Working Overtime: Tour of California
Words by Addie Levinsky | Photos by Jeremy Dunn
It’s been just about three years, exactly. The memories of the exceptionally long, grueling days are forever burned in my memory (and arguably, my legs...still). Seven days is seven days. It’s one week, in the grand scheme. But my, oh my - how one week of working overtime can change you for a lifetime.
In 2014 I set out with six other Rapha Ambassadors, including former professional’s Meredith Miller and Julie Krasniak to ride the entire Amgen Tour of California route - in reverse. The stats on paper were hard enough to comprehend (700 miles, 7 days, ~57000 feet of climbing), especially for my lowly legs. I had left Santa Cruz the previous Thanksgiving stuffed in a pint-sized Mercedes E190 from 1987 to move back to Denver. While I had accumulated quite an impressive number of road miles that year, few of them were on a bike towards the end. I broke my shoulder in October, and it was a slow grind to get my body used to endurance and long climbs (two things I was going to get very familiar, if not comfortable doing, in the coming months).
Yes, the routes were equally beautiful as they were painful. Yes, our mental and physical limits were tested beyond what we thought was possible. But, that’s all behind us -- we’ve all gone on to get lost on bikes all day, we’ve all drilled ourselves into the ground at one time or another (probably not to this extent, consecutively, but still).
But the mere metric of riding 46 hours in 7 days still stands out -- I have never done anything, not even worked a job, for more than 40 hours in one week. And this is why, three years later, I’m reflecting on what this single week did to change my life on and off the bike. Three things for three years (maybe I will learn something new every year, all thanks to those seven special days on the Golden Coast).
Even if you’re actively doing something, circles turning circles turning circles turning circles can become mundane. Your mind wanders, you start to squirm on your saddle (realizing there’s really nowhere to move), and the most regrettable - watching the miles tick by. Add in six other riders, and you’re surely to find yourself hitting your limits when someone needs to stop to pee, or when snack breaks take too long. I’ll be the first to admit I was relatively high strung, always wanting to move on with efficiency and speed...
Today, I am happy to stop and wait on a group ride. If I get a flat, I quietly fix it. When I talk to my mother on the phone, I let her shower me with (seemingly worthless) questions. If an issue arises at work, it’s not a big deal.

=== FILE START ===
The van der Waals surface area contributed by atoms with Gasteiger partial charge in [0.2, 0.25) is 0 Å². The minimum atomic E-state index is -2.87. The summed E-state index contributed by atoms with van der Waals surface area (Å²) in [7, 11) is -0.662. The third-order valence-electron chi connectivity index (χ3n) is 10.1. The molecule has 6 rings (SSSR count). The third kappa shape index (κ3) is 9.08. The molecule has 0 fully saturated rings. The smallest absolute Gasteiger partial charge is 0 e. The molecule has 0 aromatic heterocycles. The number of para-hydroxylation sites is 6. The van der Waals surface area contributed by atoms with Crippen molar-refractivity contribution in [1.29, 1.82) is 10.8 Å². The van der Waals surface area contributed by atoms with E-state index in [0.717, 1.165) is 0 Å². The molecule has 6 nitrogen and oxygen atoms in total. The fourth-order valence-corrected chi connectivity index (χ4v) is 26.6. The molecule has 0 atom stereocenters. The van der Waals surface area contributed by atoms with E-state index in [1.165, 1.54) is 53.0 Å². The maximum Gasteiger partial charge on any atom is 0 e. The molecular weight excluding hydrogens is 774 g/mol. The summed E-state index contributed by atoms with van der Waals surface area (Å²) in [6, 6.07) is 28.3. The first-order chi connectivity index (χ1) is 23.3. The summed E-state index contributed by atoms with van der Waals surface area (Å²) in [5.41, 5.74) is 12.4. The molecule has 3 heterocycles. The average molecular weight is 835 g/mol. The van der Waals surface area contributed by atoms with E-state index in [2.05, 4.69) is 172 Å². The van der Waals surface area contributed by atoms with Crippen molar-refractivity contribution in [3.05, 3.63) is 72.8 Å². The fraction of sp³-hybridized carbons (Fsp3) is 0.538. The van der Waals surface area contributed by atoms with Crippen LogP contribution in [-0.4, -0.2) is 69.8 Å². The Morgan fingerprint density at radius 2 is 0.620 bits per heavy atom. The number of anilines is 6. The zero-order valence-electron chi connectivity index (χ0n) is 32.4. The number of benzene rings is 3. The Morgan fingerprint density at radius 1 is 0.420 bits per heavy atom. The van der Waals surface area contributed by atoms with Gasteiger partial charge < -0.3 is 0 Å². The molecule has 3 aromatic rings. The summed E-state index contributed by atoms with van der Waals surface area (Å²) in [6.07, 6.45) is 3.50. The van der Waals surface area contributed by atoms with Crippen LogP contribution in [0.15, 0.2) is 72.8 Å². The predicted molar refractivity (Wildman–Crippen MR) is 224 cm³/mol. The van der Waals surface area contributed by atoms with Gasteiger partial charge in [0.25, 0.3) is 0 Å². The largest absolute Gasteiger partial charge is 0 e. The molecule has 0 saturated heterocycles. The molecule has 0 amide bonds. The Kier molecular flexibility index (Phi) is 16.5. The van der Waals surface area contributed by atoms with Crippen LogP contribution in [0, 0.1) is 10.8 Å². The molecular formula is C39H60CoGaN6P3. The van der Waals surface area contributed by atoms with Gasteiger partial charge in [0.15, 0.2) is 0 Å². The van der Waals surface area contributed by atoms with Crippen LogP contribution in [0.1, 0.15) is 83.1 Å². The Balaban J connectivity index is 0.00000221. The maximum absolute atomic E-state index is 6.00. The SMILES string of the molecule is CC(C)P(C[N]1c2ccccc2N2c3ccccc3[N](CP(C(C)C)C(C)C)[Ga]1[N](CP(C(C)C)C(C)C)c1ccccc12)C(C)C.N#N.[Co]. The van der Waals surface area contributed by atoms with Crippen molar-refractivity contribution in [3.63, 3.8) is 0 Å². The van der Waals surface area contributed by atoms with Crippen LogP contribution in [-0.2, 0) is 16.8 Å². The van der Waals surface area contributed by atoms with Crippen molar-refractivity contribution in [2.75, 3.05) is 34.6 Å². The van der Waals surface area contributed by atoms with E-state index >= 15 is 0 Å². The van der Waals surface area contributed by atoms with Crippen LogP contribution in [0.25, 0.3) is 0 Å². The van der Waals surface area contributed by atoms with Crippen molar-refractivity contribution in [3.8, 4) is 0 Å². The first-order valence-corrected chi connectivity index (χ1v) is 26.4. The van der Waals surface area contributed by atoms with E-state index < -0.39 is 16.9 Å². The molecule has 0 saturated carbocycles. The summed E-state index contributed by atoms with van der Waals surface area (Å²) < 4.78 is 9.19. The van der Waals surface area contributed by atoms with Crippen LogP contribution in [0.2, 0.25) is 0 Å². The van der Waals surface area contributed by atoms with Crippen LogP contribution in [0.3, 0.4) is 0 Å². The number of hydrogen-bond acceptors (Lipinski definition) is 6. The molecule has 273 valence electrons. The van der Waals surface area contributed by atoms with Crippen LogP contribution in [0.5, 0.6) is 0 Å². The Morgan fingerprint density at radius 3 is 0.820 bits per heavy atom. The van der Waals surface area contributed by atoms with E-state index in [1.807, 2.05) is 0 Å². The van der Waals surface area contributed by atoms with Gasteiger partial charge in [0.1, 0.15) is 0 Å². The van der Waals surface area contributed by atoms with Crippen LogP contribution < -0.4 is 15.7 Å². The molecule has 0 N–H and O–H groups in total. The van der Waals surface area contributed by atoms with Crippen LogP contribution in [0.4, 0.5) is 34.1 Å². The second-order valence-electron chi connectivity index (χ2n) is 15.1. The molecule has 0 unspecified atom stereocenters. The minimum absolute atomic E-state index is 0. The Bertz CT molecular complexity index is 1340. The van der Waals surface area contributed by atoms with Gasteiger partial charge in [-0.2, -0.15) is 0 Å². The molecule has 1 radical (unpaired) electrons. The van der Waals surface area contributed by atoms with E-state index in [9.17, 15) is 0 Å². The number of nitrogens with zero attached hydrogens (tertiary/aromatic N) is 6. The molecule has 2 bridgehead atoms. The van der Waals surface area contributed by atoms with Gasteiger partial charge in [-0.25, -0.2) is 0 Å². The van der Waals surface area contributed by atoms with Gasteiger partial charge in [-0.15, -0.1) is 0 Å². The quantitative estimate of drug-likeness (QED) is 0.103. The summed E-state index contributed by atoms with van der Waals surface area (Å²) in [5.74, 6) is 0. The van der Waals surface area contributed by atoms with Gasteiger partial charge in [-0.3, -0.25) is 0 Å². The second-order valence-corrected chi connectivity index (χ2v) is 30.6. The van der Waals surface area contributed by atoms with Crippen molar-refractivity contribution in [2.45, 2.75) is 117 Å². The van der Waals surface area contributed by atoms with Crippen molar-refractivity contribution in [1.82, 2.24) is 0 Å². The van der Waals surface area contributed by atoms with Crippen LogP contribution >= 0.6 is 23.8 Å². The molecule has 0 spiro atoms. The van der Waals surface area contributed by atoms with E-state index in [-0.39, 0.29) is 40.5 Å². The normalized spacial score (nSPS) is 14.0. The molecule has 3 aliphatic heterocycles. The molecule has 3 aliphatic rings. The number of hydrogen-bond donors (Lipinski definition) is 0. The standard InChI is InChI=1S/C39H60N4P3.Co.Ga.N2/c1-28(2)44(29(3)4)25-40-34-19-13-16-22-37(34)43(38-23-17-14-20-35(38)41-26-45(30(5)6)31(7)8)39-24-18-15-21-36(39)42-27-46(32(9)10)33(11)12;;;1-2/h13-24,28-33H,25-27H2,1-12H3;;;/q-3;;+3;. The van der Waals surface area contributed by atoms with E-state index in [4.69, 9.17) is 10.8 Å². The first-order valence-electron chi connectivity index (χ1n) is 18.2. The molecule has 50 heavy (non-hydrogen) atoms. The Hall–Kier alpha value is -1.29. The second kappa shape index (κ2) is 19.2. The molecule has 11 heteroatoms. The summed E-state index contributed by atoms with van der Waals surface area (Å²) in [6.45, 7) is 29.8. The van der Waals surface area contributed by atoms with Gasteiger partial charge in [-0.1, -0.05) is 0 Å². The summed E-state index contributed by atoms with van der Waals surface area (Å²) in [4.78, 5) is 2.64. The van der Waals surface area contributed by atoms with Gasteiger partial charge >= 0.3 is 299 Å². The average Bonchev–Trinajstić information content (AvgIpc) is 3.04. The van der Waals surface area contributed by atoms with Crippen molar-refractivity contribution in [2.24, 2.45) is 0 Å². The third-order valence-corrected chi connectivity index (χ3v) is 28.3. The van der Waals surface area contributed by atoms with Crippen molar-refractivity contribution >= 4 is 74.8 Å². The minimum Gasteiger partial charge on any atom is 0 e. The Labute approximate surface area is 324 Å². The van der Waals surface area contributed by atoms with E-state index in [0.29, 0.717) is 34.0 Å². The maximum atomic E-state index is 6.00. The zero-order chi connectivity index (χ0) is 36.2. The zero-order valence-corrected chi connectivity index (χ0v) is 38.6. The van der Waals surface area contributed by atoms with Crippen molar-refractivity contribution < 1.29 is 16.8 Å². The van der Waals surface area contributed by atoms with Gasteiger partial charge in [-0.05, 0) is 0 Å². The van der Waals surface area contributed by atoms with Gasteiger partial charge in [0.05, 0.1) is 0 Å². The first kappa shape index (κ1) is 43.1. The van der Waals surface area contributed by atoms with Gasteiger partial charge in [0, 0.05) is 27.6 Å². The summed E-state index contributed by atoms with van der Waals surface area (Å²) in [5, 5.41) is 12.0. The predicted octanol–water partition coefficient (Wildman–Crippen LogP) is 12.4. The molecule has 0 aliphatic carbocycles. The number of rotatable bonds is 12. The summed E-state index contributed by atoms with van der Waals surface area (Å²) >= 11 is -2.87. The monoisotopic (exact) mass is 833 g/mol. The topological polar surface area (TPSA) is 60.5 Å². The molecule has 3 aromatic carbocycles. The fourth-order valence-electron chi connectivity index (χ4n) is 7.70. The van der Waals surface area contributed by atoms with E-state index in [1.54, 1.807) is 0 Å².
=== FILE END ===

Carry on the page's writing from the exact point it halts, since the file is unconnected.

I just imagine suffering on the bike, and I realize everything is temporal. You just have to be patient.
Perhaps I’m not the best advocate of moderation -- but the Tour of California taught me a different kind of moderation. While riding 46 hours in a week is an amazing feat, I wouldn’t necessarily recommend it. If you work over 40 hours a week at your day job, props for having a strong work ethic, but it’s important to understand what else may be compromised when you’re doing something excessively.
I have a history with overtraining, obsession, etc. When I returned from the ToC, I started training for an ultramarathon (after getting hit by a car, but that’s a different story). No, running an ultra is not moderate. But admitting it was time to hang up the bike and focus on other endeavors was my kind of moderation, at the time.
Today, I try to do it all, within reason -- I practice balance to the best of my ability. Because while I wouldn’t trade those 46 hours weaving through some of the most breathtaking roads and demanding climbs, I also love to finish a ride, do yoga, spend time with my friends and family, and live sustainably. As much as we all want to ride our bikes all day, every day, it becomes more of a sacrifice than an accomplishment. Leave time for the things and the people you also love.
It’s never easy to acknowledge your own accomplishments, especially on the bike. There is always someone faster and stronger (but remember, you’re always going to be stronger and faster than someone too!). However, cycling gives many of us a special sense of accomplishment that cannot be discounted. Completing the Tour of California was that achievement for me. As mentioned, I was hit by a car just five days after returning from the ToC.
While I was eager to get back on the bike (see? It took me awhile to learn that moderation piece), I wasn’t really sure what I was doing. I was having coffee with my dad, and he asked me, point-blank “if you quit cycling today, would you feel accomplished?” I paused, and before I had a chance to answer he started shooting off all of my feats on the bike over the last 5+ years.
I don’t think I ever gave him a straight answer, but at the time, the answer was no. I went on to race bikes at an elite level, and try to secure a pro license. This all came to a close just a couple of weeks ago.
When I decided to hang up the race wheels, I thought back to that conversation and what I had completed the week prior - “would I be satisfied?” The answer is yes.
I’m in a very different place with cycling than I was three years ago, but I say without a shadow of a doubt, I would do a proverbial Tour of California again. Because we can all use a little push to work overtime every now and again.